A veteran news correspondent, Frank Saltzman (Greg Callahan), has just completed an assignment in the Seychelles. But after he boards a dilapidated, private plane with his crew, they are taken hostage by a quartet of terrorists led by the well-spoken Atlas (David Oyelowo). As »

- Nicholas Bell

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In the Basement | 2014 BFI London Film Festival Review

15 October 2014 11:00 AM, PDT

Dungeons, Nazis and Latex Babies: Seidl Puts Modern Cave Dwellers on Display

Paradise trilogy helmer Ulrich Seidl returns to docu form in what could easily be called a non commentary, no narrative, strictly observational look into an underground assortment of weird, carnie-type Austrian folk and the horrors they keep in their basements. Distinctive in its revelations about its subjects and steering clear of the notorious imprisonment cases that shocked Austrians and the world alike, In The Basement is an oddball entry, yet strangely alluring to be watched in awe, shock or marvelment. Why the helmer decided to feature these people is anyone’s guess.

First there’s the tuba player who reveals his massive collection of Nazi memorabilia and still refers to the police as ‘the Gestapo’. His brass band mates gather in his swastika-emblazoned basement to drink and discuss Hitler. Then there’s the woman who keeps a large doll collection in a cupboard, »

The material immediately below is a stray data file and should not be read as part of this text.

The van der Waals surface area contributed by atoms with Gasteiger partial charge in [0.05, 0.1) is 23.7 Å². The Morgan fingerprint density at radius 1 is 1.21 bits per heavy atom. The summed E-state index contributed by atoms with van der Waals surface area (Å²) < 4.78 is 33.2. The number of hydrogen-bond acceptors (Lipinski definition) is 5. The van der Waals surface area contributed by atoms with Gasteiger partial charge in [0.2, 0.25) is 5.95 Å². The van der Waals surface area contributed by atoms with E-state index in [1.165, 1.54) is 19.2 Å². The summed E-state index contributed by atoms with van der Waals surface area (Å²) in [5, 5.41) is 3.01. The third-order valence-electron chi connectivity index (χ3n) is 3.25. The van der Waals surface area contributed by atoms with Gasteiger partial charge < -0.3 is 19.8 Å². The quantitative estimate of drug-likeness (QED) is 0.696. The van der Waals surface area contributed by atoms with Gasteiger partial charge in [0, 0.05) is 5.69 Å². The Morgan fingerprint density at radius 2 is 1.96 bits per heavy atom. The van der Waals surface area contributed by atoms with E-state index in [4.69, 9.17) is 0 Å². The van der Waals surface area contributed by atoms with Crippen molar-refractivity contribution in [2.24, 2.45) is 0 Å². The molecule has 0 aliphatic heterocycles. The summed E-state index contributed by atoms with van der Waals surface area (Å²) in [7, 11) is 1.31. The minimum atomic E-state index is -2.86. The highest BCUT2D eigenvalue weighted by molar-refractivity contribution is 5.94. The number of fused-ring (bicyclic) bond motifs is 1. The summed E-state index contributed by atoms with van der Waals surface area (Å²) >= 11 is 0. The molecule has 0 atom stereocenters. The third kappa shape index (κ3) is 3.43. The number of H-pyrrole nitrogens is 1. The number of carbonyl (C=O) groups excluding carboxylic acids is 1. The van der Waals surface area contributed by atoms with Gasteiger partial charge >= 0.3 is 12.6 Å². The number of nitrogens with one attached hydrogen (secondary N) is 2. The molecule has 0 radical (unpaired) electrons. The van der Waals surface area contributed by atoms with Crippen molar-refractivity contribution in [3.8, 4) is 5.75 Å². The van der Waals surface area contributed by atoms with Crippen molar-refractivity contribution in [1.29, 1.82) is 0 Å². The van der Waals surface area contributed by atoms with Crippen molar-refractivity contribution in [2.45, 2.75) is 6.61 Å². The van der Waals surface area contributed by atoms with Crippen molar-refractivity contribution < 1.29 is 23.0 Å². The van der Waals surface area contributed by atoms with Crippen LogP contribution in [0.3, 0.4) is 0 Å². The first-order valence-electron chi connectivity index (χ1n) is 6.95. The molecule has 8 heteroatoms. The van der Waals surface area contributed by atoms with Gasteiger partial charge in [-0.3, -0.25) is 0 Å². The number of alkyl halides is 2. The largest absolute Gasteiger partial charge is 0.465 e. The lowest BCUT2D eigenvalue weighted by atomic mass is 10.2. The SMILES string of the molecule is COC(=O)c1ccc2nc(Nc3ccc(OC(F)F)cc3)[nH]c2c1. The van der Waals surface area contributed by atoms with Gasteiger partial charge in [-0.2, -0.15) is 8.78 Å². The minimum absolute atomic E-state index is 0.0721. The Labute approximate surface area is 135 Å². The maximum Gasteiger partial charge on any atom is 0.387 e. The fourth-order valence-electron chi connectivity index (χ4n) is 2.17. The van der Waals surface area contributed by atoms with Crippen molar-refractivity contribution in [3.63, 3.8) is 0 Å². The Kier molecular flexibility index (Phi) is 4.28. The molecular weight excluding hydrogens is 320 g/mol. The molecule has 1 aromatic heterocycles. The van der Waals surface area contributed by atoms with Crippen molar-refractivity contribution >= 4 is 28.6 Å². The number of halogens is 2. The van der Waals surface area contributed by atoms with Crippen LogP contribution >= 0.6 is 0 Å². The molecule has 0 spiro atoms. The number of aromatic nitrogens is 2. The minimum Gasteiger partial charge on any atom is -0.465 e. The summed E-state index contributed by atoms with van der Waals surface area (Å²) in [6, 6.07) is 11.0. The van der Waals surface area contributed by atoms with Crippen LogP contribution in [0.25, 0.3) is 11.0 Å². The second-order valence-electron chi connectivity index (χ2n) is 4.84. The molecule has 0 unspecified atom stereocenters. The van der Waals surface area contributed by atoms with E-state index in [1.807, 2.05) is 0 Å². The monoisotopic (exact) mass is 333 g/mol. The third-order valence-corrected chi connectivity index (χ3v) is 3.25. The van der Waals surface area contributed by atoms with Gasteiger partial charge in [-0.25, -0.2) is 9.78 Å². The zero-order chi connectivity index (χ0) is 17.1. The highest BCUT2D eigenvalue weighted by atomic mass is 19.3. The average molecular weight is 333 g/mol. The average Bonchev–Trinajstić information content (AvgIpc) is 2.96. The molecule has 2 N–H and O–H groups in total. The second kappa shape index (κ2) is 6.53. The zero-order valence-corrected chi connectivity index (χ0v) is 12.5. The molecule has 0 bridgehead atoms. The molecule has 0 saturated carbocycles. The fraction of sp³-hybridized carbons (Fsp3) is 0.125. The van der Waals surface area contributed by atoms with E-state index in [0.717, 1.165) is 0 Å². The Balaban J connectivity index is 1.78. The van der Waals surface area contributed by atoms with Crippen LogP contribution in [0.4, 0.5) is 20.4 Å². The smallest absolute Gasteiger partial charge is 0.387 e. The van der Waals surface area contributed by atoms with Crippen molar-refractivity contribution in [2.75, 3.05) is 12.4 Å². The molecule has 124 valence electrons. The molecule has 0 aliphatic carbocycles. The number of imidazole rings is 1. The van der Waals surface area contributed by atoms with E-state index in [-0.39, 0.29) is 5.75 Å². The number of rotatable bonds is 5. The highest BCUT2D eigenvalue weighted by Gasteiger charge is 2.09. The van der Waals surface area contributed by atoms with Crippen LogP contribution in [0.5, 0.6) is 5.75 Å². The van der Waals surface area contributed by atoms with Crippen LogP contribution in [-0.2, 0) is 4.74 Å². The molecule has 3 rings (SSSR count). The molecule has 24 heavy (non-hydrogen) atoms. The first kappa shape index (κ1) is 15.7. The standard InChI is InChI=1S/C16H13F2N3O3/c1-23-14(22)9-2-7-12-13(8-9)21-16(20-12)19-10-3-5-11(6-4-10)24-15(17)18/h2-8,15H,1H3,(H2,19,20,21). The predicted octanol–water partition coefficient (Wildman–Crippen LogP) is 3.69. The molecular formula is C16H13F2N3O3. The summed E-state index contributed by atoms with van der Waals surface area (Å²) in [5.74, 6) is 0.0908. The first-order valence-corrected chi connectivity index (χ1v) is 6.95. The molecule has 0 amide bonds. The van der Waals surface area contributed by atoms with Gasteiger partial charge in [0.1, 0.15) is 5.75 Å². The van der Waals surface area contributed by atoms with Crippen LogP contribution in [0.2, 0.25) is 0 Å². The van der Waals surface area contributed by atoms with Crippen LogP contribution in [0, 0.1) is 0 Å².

- Flossie Topping

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Diplomacy | Review

15 October 2014 10:00 AM, PDT

Paris is Burning: Schlondorff Continues Plumbing the Depths of WWII

Playwright Cyril Gely (who also wrote the play upon which Safy Nebbou’s 2010 film Dumas was based), adapts his own play, Diplomacy for Volker Schlondorff. Though the film isn’t far removed from its roots as a stage play, Schlondorff gets its energy from the performances of two French cinematic alums, often settling for the single chamber setting of their deliberation, infrequently stepping into the ravaged outdoors to show us the scuffling, frantic, wartorn desperation going on within the streets of Paris on the eve of liberation during WWII.

Volker Schlondorff, a titan that hails from the New German Wave, has been steadily working since then, though his recent works are often overlooked or ignored, still wallowing in the shadows of masterworks like The Tin Drum or The Lost Honor of Katharine Blum. Contemporaries like Wim Wenders, Werner Herzog »

- Nicholas Bell

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Housebound | Review

15 October 2014 9:00 AM, PDT

Home is Where the Horror Is: Johnson’s Ozzie Horror Tickles Rather Than Chills